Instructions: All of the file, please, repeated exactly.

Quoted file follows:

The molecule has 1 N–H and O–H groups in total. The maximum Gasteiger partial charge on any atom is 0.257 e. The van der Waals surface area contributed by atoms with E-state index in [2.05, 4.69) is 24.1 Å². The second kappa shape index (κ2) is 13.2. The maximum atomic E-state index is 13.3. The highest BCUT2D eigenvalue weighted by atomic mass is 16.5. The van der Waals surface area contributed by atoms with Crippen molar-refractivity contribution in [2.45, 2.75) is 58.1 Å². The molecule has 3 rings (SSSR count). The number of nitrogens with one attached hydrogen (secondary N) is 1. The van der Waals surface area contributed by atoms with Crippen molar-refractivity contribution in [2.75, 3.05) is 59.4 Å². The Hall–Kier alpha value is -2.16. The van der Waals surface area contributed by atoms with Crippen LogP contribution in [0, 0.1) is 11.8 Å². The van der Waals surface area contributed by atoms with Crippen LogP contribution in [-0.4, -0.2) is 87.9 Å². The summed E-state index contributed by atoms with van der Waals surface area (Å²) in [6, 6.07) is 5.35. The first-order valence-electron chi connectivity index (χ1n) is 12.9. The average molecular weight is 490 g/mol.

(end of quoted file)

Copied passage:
The molecule has 1 N–H and O–H groups in total. The maximum Gasteiger partial charge on any atom is 0.257 e. The van der Waals surface area contributed by atoms with E-state index in [2.05, 4.69) is 24.1 Å². The second kappa shape index (κ2) is 13.2. The maximum atomic E-state index is 13.3. The highest BCUT2D eigenvalue weighted by atomic mass is 16.5. The van der Waals surface area contributed by atoms with Crippen molar-refractivity contribution in [2.45, 2.75) is 58.1 Å². The molecule has 3 rings (SSSR count). The number of nitrogens with one attached hydrogen (secondary N) is 1. The van der Waals surface area contributed by atoms with Crippen molar-refractivity contribution in [2.75, 3.05) is 59.4 Å². The Hall–Kier alpha value is -2.16. The van der Waals surface area contributed by atoms with Crippen LogP contribution in [0, 0.1) is 11.8 Å². The van der Waals surface area contributed by atoms with Crippen LogP contribution in [-0.4, -0.2) is 87.9 Å². The summed E-state index contributed by atoms with van der Waals surface area (Å²) in [6, 6.07) is 5.35. The first-order valence-electron chi connectivity index (χ1n) is 12.9. The average molecular weight is 490 g/mol.